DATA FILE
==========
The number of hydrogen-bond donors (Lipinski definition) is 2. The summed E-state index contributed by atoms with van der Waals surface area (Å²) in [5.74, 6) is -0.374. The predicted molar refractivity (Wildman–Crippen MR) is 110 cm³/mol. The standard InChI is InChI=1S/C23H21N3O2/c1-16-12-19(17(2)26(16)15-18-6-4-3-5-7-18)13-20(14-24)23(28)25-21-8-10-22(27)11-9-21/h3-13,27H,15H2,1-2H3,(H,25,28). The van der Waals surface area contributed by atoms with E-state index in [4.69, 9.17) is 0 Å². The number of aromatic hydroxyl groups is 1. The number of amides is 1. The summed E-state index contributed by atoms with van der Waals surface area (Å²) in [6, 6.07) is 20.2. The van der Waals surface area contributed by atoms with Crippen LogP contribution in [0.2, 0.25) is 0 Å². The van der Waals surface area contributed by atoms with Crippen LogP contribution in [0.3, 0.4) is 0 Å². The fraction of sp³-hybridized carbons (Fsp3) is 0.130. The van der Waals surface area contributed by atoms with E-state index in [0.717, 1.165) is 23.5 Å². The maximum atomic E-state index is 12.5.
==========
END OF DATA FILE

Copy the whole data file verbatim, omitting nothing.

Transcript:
The number of hydrogen-bond donors (Lipinski definition) is 2. The summed E-state index contributed by atoms with van der Waals surface area (Å²) in [5.74, 6) is -0.374. The predicted molar refractivity (Wildman–Crippen MR) is 110 cm³/mol. The standard InChI is InChI=1S/C23H21N3O2/c1-16-12-19(17(2)26(16)15-18-6-4-3-5-7-18)13-20(14-24)23(28)25-21-8-10-22(27)11-9-21/h3-13,27H,15H2,1-2H3,(H,25,28). The van der Waals surface area contributed by atoms with E-state index in [4.69, 9.17) is 0 Å². The number of aromatic hydroxyl groups is 1. The number of amides is 1. The summed E-state index contributed by atoms with van der Waals surface area (Å²) in [6, 6.07) is 20.2. The van der Waals surface area contributed by atoms with Crippen LogP contribution in [0.2, 0.25) is 0 Å². The van der Waals surface area contributed by atoms with Crippen LogP contribution in [0.3, 0.4) is 0 Å². The fraction of sp³-hybridized carbons (Fsp3) is 0.130. The van der Waals surface area contributed by atoms with E-state index in [0.717, 1.165) is 23.5 Å². The maximum atomic E-state index is 12.5.